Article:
The placement allows you to experience, first hand, many of the issues addressed in the taught programme and to use the tools, techniques and applications in a real business setting. It will become a vital component of your CV and will give you a distinct advantage over other business graduates.

**Stage 3**

Your final year has a greater focus on capstone finance and investment areas of study such as risk management, portfolio management, alternative investments and fixed income securities. You may choose from a range of optional modules covering more niche areas relating to the course, including business law and employment rights, behavioural finance and consultancy skills and practice. There is also a detailed research project as an option as part of this final stage.

The Uni


Course location:

University of Kent at Medway

Department:

Kent Business School

Read full university profile

What students say


We've crunched the numbers to see if overall student satisfaction here is high, medium or low compared to students studying this subject(s) at other universities.

80%
med
Finance

How do students rate their degree experience?

The stats below relate to the general subject area/s at this university, not this specific course. We show this where there isn’t enough data about the course, or where this is the most detailed info available to us.

Finance

Teaching and learning

65%
Staff make the subject interesting
88%
Staff are good at explaining things
75%
Ideas and concepts are explored in-depth
73%
Opportunities to apply what I've learned

Assessment and feedback

Feedback on work has been timely
Feedback on work has been helpful
Staff are contactable when needed
Good advice available when making study choices

Resources and organisation

79%
Library resources
80%
IT resources
80%
Course specific equipment and facilities
75%
Course is well organised and has run smoothly

Student voice

Staff value students' opinions
Feel part of a community on my course

Who studies this subject and how do they get on?

67%
UK students
33%
International students
64%
Male students
36%
Female students
85%
2:1 or above
9%
First year drop out rate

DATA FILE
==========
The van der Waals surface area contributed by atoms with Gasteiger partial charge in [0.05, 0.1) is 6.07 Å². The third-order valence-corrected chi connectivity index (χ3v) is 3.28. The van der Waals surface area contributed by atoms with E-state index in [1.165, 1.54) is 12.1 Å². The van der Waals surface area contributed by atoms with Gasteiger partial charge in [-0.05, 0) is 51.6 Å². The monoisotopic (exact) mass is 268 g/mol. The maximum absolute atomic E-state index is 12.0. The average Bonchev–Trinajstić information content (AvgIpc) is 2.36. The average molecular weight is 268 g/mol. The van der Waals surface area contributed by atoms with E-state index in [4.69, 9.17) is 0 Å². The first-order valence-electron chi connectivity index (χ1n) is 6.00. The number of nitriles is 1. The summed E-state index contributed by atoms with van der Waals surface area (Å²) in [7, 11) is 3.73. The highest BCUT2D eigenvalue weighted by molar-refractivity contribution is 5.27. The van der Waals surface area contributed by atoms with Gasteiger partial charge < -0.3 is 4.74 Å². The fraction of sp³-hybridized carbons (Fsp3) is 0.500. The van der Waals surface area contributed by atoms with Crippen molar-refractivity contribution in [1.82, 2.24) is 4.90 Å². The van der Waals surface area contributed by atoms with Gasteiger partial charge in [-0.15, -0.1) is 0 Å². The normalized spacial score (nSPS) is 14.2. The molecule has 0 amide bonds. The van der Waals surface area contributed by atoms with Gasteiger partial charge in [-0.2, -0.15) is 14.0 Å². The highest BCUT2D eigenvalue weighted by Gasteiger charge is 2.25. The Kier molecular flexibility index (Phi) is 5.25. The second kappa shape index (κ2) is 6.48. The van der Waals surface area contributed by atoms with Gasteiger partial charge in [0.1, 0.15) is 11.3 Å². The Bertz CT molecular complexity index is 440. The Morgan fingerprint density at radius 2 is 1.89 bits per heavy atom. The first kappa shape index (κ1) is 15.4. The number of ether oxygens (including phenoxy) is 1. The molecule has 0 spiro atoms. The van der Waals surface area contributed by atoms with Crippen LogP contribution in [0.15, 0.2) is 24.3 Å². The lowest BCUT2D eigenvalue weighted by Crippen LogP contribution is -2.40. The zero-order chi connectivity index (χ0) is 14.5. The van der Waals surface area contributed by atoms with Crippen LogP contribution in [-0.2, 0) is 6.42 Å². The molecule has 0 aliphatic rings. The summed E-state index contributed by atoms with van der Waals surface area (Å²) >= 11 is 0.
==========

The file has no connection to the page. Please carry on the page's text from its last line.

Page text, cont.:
Most popular A-Levels studied (and grade achieved)

B
C
B

After graduation


The stats in this section relate to the general subject area/s at this university – not this specific course. We show this where there isn't enough data about the course, or where this is the most detailed info available to us.

Finance

What are graduates doing after six months?

This is what graduates told us they were doing (and earning), shortly after completing their course. We've crunched the numbers to show you if these immediate prospects are high, medium or low, compared to those studying this subject/s at other universities.

£27,850
high
Average annual salary
95%
med
Employed or in further education
85%
high
Employed in a role where degree was essential or beneficial

Top job areas of graduates

51%
Business, research and administrative professionals
24%
Business, finance and related associate professionals
6%
Teaching and educational professionals

Over 2,000 students graduated with a degree in finance in 2015, and a sign of the strength of the finance industry, numbers are on the up. Over half of finance graduates go into the finance industry, with accountancy and financial advice roles particularly popular. It's also quite common for finance graduates to go into jobs which require you to take more training and gain professional qualifications — finance graduates who take further study are more likely to be studying accountancy than finance. About a third of graduates start their careers in London - but Glasgow, Manchester and Birmingham are other popular locations for finance graduates to work.

What about your long term prospects?

Looking further ahead, below is a rough guide for what graduates went on to earn.

Business and management